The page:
When it comes to children getting sufficient sleep, here at Dr. Patricia MD we’re always promoting activities such as visualization and reading books before bedtime. But it’s always beneficial to look at the entire package when it comes to your child and sleep.
Encourage your child to only use their bed for sleep—not doing homework, playing, watching TV, etc. By associating their bed only as a sanctuary for rest and sleep, they can avoid the confusion of doing other livelier activities. It can teach their brain to associate the bed with sleep, making it easier for children to fall asleep. These practices also teach good sleep hygiene that they can carry on with them through adulthood. Visualization exercises are amazing also.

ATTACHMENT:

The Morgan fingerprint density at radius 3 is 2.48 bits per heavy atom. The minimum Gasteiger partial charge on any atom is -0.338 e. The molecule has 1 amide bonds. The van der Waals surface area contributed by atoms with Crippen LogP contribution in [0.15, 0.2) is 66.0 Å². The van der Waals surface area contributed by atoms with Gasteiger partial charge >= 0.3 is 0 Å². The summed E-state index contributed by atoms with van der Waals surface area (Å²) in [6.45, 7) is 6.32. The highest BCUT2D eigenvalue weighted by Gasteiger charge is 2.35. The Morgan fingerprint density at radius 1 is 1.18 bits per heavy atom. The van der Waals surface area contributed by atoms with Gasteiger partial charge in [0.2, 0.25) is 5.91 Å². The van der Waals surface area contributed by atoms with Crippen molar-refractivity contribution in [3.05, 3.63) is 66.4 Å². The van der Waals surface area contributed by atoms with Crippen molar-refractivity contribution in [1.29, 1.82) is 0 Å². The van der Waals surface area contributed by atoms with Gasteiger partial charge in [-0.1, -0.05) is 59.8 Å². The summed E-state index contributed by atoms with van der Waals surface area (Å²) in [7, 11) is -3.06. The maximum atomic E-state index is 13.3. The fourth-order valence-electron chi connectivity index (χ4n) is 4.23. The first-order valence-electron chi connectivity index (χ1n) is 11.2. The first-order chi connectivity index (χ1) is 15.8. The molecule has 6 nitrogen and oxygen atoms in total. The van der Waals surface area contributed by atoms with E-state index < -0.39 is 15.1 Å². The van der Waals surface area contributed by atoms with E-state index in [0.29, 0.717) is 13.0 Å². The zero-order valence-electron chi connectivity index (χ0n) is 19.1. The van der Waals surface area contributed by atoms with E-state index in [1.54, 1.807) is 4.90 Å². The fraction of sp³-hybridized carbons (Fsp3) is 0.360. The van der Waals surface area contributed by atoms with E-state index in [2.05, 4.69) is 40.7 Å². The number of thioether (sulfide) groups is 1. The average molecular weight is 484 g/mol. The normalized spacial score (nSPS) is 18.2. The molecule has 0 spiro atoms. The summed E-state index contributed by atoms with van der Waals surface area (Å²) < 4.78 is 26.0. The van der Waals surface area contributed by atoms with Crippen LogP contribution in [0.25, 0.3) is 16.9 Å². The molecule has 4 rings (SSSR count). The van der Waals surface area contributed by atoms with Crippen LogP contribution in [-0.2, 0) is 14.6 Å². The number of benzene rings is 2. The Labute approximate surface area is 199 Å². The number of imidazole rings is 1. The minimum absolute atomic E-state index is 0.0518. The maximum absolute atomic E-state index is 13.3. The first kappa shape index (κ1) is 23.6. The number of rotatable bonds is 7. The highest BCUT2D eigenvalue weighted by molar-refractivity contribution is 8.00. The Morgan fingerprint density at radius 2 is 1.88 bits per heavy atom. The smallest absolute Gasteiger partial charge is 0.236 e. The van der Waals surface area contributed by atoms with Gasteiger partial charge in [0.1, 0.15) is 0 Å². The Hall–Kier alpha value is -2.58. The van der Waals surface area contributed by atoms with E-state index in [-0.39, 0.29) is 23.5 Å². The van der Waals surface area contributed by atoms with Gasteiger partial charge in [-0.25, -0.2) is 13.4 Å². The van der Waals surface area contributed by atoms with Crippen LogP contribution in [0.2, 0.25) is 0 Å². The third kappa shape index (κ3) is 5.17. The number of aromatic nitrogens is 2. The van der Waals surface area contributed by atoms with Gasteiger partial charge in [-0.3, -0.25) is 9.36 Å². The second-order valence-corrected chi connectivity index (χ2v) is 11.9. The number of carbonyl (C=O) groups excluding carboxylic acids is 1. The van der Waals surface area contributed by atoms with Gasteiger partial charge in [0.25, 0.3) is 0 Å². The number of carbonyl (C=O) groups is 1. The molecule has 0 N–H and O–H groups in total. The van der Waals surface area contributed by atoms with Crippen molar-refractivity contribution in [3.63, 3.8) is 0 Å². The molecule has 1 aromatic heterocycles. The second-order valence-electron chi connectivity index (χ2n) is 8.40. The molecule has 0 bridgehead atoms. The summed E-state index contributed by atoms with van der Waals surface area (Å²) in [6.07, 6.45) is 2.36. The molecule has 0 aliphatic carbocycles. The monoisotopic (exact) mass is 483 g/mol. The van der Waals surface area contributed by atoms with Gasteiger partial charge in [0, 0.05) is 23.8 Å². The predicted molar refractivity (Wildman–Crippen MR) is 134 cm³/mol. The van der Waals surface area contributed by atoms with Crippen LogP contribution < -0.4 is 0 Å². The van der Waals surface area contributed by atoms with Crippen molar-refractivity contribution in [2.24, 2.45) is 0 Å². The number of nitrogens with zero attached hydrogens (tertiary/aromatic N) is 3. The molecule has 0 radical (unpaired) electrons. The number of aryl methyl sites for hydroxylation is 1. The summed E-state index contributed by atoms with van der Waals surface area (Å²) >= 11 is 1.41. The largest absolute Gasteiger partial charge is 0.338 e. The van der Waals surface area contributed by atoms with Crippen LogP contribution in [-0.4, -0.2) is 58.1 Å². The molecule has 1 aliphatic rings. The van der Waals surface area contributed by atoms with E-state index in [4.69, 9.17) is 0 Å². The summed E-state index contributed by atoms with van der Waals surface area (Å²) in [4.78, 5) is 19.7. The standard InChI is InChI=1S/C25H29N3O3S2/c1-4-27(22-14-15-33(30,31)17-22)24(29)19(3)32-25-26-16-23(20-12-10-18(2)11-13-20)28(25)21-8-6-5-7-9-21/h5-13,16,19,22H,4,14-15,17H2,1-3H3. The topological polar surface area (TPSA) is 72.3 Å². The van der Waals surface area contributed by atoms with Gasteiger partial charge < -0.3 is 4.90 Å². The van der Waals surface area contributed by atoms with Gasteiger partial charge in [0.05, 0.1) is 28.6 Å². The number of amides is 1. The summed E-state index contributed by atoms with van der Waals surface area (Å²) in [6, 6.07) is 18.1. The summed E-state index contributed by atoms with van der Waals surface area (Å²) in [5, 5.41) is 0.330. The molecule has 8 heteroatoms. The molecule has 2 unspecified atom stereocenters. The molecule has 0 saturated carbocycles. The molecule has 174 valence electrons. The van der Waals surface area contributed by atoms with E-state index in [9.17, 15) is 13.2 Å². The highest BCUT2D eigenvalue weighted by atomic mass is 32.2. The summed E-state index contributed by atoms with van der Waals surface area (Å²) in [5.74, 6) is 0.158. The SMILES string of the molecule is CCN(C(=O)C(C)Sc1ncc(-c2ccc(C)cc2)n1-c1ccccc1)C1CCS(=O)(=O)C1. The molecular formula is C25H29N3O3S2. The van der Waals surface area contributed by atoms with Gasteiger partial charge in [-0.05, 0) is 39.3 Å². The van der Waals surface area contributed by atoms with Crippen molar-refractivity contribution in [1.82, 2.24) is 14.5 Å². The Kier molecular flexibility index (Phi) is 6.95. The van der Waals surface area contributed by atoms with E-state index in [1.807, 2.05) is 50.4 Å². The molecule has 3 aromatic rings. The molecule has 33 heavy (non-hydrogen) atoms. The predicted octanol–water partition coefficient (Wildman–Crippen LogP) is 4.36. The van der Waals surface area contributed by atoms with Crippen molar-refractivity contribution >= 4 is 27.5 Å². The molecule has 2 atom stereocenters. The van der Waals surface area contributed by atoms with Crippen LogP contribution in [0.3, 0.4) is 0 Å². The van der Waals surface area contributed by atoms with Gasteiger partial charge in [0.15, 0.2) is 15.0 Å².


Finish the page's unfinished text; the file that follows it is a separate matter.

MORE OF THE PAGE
Have a routine. Children thrive on routines, especially younger children. Your bedtime routine could be having a bath, brushing teeth, reading a nice story, prayer, etc. Whatever your bedtime routine is for your family, incorporate it and give children adequate time to transition from playtime to bedtime routines. Structure times so that they know that they are getting a bath in 30 minutes, story time in one hour, etc. Routines can teach their brains to begin to wind down for the day and get ready for a good night’s sleep.
So those are a couple of ideas to help your child get to sleep. Take this week to structure bedtime for your children and teach them good practices that help them get the rest that they need. Let me know if you have any questions or comments below!